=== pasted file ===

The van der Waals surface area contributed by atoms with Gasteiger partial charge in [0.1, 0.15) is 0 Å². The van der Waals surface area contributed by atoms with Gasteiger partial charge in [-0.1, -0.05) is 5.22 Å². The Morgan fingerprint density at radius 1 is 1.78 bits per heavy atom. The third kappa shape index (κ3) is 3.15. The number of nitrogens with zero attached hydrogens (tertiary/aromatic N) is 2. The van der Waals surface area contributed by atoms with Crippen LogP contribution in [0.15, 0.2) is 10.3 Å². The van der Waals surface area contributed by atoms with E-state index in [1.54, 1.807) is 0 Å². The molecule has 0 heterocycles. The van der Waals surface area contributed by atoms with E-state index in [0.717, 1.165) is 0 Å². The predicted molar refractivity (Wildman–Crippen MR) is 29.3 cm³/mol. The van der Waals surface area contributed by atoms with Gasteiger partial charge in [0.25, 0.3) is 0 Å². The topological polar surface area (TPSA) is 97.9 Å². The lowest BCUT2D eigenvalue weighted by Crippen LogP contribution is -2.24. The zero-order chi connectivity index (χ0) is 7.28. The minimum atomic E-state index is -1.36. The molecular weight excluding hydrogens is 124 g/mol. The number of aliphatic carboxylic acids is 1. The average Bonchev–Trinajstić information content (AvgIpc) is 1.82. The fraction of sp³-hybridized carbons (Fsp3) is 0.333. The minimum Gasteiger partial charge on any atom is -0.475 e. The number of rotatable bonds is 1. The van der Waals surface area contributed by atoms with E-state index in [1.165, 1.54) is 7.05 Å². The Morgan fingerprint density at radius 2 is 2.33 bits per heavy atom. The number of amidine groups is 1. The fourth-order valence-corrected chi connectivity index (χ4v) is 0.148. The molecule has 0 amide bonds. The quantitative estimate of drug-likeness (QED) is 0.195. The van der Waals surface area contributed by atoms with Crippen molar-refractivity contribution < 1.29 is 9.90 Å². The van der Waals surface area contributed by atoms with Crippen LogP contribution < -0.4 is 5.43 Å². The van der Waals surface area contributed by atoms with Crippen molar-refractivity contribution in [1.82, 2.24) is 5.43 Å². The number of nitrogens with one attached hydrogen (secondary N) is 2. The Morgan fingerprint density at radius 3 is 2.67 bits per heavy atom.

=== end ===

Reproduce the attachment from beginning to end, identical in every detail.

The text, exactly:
The van der Waals surface area contributed by atoms with Gasteiger partial charge in [0.1, 0.15) is 0 Å². The van der Waals surface area contributed by atoms with Gasteiger partial charge in [-0.1, -0.05) is 5.22 Å². The Morgan fingerprint density at radius 1 is 1.78 bits per heavy atom. The third kappa shape index (κ3) is 3.15. The number of nitrogens with zero attached hydrogens (tertiary/aromatic N) is 2. The van der Waals surface area contributed by atoms with Crippen LogP contribution in [0.15, 0.2) is 10.3 Å². The van der Waals surface area contributed by atoms with E-state index in [1.54, 1.807) is 0 Å². The molecule has 0 heterocycles. The van der Waals surface area contributed by atoms with E-state index in [0.717, 1.165) is 0 Å². The predicted molar refractivity (Wildman–Crippen MR) is 29.3 cm³/mol. The van der Waals surface area contributed by atoms with Gasteiger partial charge in [0.25, 0.3) is 0 Å². The topological polar surface area (TPSA) is 97.9 Å². The lowest BCUT2D eigenvalue weighted by Crippen LogP contribution is -2.24. The zero-order chi connectivity index (χ0) is 7.28. The minimum atomic E-state index is -1.36. The molecular weight excluding hydrogens is 124 g/mol. The number of aliphatic carboxylic acids is 1. The average Bonchev–Trinajstić information content (AvgIpc) is 1.82. The fraction of sp³-hybridized carbons (Fsp3) is 0.333. The minimum Gasteiger partial charge on any atom is -0.475 e. The number of rotatable bonds is 1. The van der Waals surface area contributed by atoms with E-state index in [1.165, 1.54) is 7.05 Å². The Morgan fingerprint density at radius 2 is 2.33 bits per heavy atom. The number of amidine groups is 1. The fourth-order valence-corrected chi connectivity index (χ4v) is 0.148. The molecule has 0 amide bonds. The quantitative estimate of drug-likeness (QED) is 0.195. The van der Waals surface area contributed by atoms with Crippen molar-refractivity contribution < 1.29 is 9.90 Å². The van der Waals surface area contributed by atoms with Crippen LogP contribution < -0.4 is 5.43 Å². The van der Waals surface area contributed by atoms with Crippen molar-refractivity contribution in [1.82, 2.24) is 5.43 Å². The number of nitrogens with one attached hydrogen (secondary N) is 2. The Morgan fingerprint density at radius 3 is 2.67 bits per heavy atom.